an island people, we’ve discovered the sand is a convenient place to
hide, a safe place to bury our heads not just from other people, but from
can’t bear too much reality, as a poet once said.
Burying our heads in the sand is often our only option. Clarity can be ruthless, intolerable, pointless.
instance, just this morning I buried my head in the sand, with the
morning’s papers. Like a
puppet, my mouth opened disbelievingly, not knowing what to make of a
second kidnapping in as many weeks, of missiles and cocaine being found in
an Ex-Minister’s home.
eyes glazed over as I read of the soap opera of the investigation into the
airport and more on the million-pound bank account; on the tennis ball
salvos of voter padding being hit back and forth between our two main
events with their panoramic impact - voter padding, an over-priced
airport, unnaturally rich public officials - are everybody business, since
these funds and freedoms, if they have been appropriated, belong to the
kidnappings and drug-related crimes send warning flashes to us as they
always have, that our economy is partially run by the underworld.
That ordinary people are emulating the new (anti) heroes of our
time, smart men, politicians and businessmen who would be insulted at the
thought of actually having to work for their money, since slick talk and
subterfuge is macho, does the trick in no time.
consequence of a non-functioning Parliament, a government gearing up for
the inevitable election, our country
being run as carelessly as the garbage that flies from trucks onto
our weed and grass boulevards.
took an 11 year old boy whose questions, while we were driving on the
highway from Port-of-Spain to San Fernando, caused me to briefly pull my
own head out of the comfortable darkness into the blinding glare of our
world, and take note: “Why,” he asked “do we have such a ugly
harbor?” Why do we have to
have a dump on what was formerly an eco-tourist site, and that, too, up
wind, so at any given point Port-of-Spain stinks? “Why?” he asked as
we drove, “is our highway strewn with garbage, untidy bush and grass?”
he asked, “can’t we landscape the way they do in Barbados?”
“Why,” he asked “are our beaches so dirty?”
had to tell him the truth, “Because nobody gives a damn.
Anyway, for decades, the money required for that has been stolen
I pulled my head out of the sand. I
saw, the highway with its garbage, scattered, ugly bush, its smell of the
dump and desolate buildings. Shabby
Government Offices, where we sort out our taxes, certificates, driver’s
permits (some condemned, all needing urgent refurbishment) where the air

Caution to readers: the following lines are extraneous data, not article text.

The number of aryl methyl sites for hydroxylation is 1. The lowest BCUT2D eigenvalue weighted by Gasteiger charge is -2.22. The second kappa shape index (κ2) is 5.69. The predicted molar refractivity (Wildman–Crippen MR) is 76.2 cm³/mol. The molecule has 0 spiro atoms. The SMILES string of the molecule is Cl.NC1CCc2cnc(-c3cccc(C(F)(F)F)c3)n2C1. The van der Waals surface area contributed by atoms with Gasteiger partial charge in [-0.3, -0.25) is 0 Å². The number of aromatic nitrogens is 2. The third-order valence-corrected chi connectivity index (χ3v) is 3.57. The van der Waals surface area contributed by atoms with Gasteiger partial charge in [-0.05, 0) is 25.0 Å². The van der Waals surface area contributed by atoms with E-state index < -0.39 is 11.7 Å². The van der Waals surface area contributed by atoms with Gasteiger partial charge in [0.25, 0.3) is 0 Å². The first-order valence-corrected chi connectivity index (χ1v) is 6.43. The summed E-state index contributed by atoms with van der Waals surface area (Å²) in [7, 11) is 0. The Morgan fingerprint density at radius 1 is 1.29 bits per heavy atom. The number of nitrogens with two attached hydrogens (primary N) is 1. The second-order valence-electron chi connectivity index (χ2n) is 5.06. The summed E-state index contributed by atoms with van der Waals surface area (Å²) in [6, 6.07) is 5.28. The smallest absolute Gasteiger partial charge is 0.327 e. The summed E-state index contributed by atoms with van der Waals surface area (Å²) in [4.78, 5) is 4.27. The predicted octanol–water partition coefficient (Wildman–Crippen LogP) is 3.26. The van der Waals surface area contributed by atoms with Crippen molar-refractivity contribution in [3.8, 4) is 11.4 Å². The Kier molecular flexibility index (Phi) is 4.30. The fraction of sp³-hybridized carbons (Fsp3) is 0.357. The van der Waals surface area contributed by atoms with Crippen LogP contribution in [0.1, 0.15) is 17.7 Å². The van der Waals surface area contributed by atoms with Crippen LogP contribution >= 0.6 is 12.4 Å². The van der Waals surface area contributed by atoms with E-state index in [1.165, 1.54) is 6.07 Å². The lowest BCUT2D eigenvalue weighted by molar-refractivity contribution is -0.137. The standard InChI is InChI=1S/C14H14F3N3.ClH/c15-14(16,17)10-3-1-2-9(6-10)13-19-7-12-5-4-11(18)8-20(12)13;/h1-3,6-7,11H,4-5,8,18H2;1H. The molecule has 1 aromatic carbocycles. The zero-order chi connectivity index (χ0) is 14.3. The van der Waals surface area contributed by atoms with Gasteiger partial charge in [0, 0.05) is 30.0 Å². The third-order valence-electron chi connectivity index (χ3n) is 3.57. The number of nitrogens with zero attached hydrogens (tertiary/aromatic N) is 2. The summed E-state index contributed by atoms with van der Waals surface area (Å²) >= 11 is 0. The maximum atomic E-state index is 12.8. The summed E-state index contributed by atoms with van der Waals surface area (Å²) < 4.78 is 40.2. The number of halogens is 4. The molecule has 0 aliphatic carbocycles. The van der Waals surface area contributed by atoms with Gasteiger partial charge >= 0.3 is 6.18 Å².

is stale and the workers so neglected and dissolute, that they appear to
be in a semi-stupor, barely able to nod their heads when interfacing with
Ministers’ Offices are plush, of course, with their leather chairs and
their mini-bars. They’ve
given themselves the vote to fix themselves up nicely, thank you very
hospitals, with their sad equipment, their terrible systems for
out-patients, their lack of bed-space for seriously ill people, their long
waiting lists where people die waiting for surgery.
crumbling schools, absent teachers, foul toilets which children train
themselves not to use.
people who, because they don’t read, are inarticulate and ignorant of
the world they live in, who, because their minds are fed with a diet of
video games, television and bad-john stories (where its macho to be a
thug), are without humanity.
was not just the boy who made me see.
It was a nun. Improbable,
but true, for a cynic like me. In
responding to one of my columns, this nun pulled my head out of the sand,
and forced me to look at the reality of a country where girls are willing
to sell their bodies for a box of KFC, of incest victims, of teenage
pregnancies that mean dropping out of school, continuing a cycle of
poverty, illiteracy, dependency on exploitative men, producing more
glare is blinding.
now my head out of the sand, I see on one end of the specter, people
drinking the blue label scotch off the fat of the land on their leather
chairs, on the other, the underworld, who (unlike pretending politicians
and businessmen, are at least open with their demands of wanting something
for nothing), and sandwiched between them, us.
vast majority of ordinary people who work to pay their mortgages and keep
their jobs, whose eyes are daily assaulted with garbage on the road, who
are held up, mugged, raped, whose time is daily wasted by slow Government
offices, who are afraid of public hospitals, who wonder when will have a
properly functioning Government.
easier to shove our heads back in the sand, where we try not to worry
about things we can’t do anything about.
how far we’ve come? A limp democracy, a powerless people living from
diversion to diversion.